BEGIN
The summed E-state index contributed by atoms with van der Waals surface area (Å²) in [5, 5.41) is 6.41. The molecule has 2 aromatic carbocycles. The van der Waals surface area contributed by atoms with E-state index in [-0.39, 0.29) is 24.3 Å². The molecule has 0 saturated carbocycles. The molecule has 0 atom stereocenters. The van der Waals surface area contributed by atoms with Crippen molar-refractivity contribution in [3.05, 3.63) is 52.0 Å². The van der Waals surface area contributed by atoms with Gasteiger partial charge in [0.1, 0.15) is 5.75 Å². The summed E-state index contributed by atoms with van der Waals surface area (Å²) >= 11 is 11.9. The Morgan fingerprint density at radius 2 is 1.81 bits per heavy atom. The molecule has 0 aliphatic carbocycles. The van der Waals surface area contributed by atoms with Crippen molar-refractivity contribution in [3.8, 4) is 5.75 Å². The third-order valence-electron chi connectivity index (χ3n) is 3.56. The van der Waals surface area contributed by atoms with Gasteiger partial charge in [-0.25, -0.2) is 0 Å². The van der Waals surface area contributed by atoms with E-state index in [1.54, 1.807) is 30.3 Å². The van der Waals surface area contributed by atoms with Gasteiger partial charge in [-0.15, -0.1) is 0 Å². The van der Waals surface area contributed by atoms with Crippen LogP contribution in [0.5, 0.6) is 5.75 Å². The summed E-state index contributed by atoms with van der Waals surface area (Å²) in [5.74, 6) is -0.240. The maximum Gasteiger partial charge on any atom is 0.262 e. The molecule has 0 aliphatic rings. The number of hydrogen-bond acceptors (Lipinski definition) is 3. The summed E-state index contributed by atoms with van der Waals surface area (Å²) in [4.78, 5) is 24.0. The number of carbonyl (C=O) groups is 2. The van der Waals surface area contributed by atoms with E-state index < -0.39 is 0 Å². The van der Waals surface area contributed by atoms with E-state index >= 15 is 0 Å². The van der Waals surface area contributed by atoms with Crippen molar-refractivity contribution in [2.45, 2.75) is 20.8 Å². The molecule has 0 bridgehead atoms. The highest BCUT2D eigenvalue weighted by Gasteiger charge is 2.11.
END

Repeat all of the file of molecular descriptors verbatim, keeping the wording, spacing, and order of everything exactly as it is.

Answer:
The summed E-state index contributed by atoms with van der Waals surface area (Å²) in [5, 5.41) is 6.41. The molecule has 2 aromatic carbocycles. The van der Waals surface area contributed by atoms with E-state index in [-0.39, 0.29) is 24.3 Å². The molecule has 0 saturated carbocycles. The molecule has 0 atom stereocenters. The van der Waals surface area contributed by atoms with Crippen molar-refractivity contribution in [3.05, 3.63) is 52.0 Å². The van der Waals surface area contributed by atoms with Gasteiger partial charge in [0.1, 0.15) is 5.75 Å². The summed E-state index contributed by atoms with van der Waals surface area (Å²) >= 11 is 11.9. The Morgan fingerprint density at radius 2 is 1.81 bits per heavy atom. The molecule has 0 aliphatic carbocycles. The van der Waals surface area contributed by atoms with Crippen molar-refractivity contribution in [3.8, 4) is 5.75 Å². The third-order valence-electron chi connectivity index (χ3n) is 3.56. The van der Waals surface area contributed by atoms with Gasteiger partial charge in [-0.25, -0.2) is 0 Å². The van der Waals surface area contributed by atoms with E-state index in [1.54, 1.807) is 30.3 Å². The van der Waals surface area contributed by atoms with Gasteiger partial charge in [-0.15, -0.1) is 0 Å². The van der Waals surface area contributed by atoms with Crippen LogP contribution in [0.5, 0.6) is 5.75 Å². The summed E-state index contributed by atoms with van der Waals surface area (Å²) in [5.74, 6) is -0.240. The maximum Gasteiger partial charge on any atom is 0.262 e. The molecule has 0 aliphatic rings. The number of hydrogen-bond acceptors (Lipinski definition) is 3. The summed E-state index contributed by atoms with van der Waals surface area (Å²) in [4.78, 5) is 24.0. The number of carbonyl (C=O) groups is 2. The van der Waals surface area contributed by atoms with E-state index < -0.39 is 0 Å². The van der Waals surface area contributed by atoms with E-state index >= 15 is 0 Å². The van der Waals surface area contributed by atoms with Crippen molar-refractivity contribution in [2.45, 2.75) is 20.8 Å². The molecule has 0 bridgehead atoms. The highest BCUT2D eigenvalue weighted by Gasteiger charge is 2.11.